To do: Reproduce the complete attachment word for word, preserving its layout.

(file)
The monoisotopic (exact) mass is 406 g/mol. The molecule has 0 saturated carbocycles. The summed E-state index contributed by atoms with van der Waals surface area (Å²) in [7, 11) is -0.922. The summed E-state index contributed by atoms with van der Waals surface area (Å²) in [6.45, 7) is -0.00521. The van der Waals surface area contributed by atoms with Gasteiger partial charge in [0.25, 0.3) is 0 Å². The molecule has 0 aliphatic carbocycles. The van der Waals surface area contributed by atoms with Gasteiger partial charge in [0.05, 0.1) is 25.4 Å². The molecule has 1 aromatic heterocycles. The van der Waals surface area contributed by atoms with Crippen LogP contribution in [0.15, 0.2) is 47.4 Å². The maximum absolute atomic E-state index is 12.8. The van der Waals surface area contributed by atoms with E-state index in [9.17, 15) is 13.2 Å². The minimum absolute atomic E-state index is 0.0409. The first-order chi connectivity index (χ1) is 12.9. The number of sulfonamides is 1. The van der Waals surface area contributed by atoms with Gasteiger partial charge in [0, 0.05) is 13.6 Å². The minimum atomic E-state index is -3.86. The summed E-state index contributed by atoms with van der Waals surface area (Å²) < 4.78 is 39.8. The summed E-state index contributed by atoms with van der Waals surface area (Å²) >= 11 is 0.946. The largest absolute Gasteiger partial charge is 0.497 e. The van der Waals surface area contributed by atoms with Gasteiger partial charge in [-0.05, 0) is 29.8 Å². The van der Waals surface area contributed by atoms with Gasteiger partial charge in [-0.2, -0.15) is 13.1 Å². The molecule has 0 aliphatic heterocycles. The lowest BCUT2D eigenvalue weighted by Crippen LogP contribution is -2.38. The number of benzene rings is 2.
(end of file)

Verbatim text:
The monoisotopic (exact) mass is 406 g/mol. The molecule has 0 saturated carbocycles. The summed E-state index contributed by atoms with van der Waals surface area (Å²) in [7, 11) is -0.922. The summed E-state index contributed by atoms with van der Waals surface area (Å²) in [6.45, 7) is -0.00521. The van der Waals surface area contributed by atoms with Gasteiger partial charge in [0.25, 0.3) is 0 Å². The molecule has 0 aliphatic carbocycles. The van der Waals surface area contributed by atoms with Gasteiger partial charge in [0.05, 0.1) is 25.4 Å². The molecule has 1 aromatic heterocycles. The van der Waals surface area contributed by atoms with Crippen LogP contribution in [0.15, 0.2) is 47.4 Å². The maximum absolute atomic E-state index is 12.8. The van der Waals surface area contributed by atoms with E-state index in [9.17, 15) is 13.2 Å². The minimum absolute atomic E-state index is 0.0409. The first-order chi connectivity index (χ1) is 12.9. The number of sulfonamides is 1. The van der Waals surface area contributed by atoms with Gasteiger partial charge in [0, 0.05) is 13.6 Å². The minimum atomic E-state index is -3.86. The summed E-state index contributed by atoms with van der Waals surface area (Å²) < 4.78 is 39.8. The summed E-state index contributed by atoms with van der Waals surface area (Å²) >= 11 is 0.946. The largest absolute Gasteiger partial charge is 0.497 e. The van der Waals surface area contributed by atoms with Gasteiger partial charge in [-0.05, 0) is 29.8 Å². The van der Waals surface area contributed by atoms with Gasteiger partial charge in [-0.2, -0.15) is 13.1 Å². The molecule has 0 aliphatic heterocycles. The lowest BCUT2D eigenvalue weighted by Crippen LogP contribution is -2.38. The number of benzene rings is 2.